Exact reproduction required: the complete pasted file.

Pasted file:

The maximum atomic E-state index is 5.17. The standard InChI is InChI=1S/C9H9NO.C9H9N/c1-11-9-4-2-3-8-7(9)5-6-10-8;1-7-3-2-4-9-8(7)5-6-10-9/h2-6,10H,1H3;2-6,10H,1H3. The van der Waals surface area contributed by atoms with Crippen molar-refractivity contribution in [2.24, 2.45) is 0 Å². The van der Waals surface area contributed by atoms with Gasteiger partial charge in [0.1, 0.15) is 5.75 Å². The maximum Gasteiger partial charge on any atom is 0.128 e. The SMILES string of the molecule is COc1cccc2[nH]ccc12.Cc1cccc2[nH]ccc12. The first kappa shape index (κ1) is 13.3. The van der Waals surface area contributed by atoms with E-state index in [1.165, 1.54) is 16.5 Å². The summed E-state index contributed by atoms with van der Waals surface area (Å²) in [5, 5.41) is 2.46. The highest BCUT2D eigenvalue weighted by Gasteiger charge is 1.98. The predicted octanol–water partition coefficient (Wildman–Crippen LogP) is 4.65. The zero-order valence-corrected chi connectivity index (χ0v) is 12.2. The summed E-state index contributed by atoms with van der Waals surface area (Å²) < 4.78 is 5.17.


The maximum atomic E-state index is 5.17. The standard InChI is InChI=1S/C9H9NO.C9H9N/c1-11-9-4-2-3-8-7(9)5-6-10-8;1-7-3-2-4-9-8(7)5-6-10-9/h2-6,10H,1H3;2-6,10H,1H3. The van der Waals surface area contributed by atoms with Crippen molar-refractivity contribution in [2.24, 2.45) is 0 Å². The van der Waals surface area contributed by atoms with Gasteiger partial charge in [0.1, 0.15) is 5.75 Å². The maximum Gasteiger partial charge on any atom is 0.128 e. The SMILES string of the molecule is COc1cccc2[nH]ccc12.Cc1cccc2[nH]ccc12. The first kappa shape index (κ1) is 13.3. The van der Waals surface area contributed by atoms with E-state index in [1.165, 1.54) is 16.5 Å². The summed E-state index contributed by atoms with van der Waals surface area (Å²) in [5, 5.41) is 2.46. The highest BCUT2D eigenvalue weighted by Gasteiger charge is 1.98. The predicted octanol–water partition coefficient (Wildman–Crippen LogP) is 4.65. The zero-order valence-corrected chi connectivity index (χ0v) is 12.2. The summed E-state index contributed by atoms with van der Waals surface area (Å²) < 4.78 is 5.17.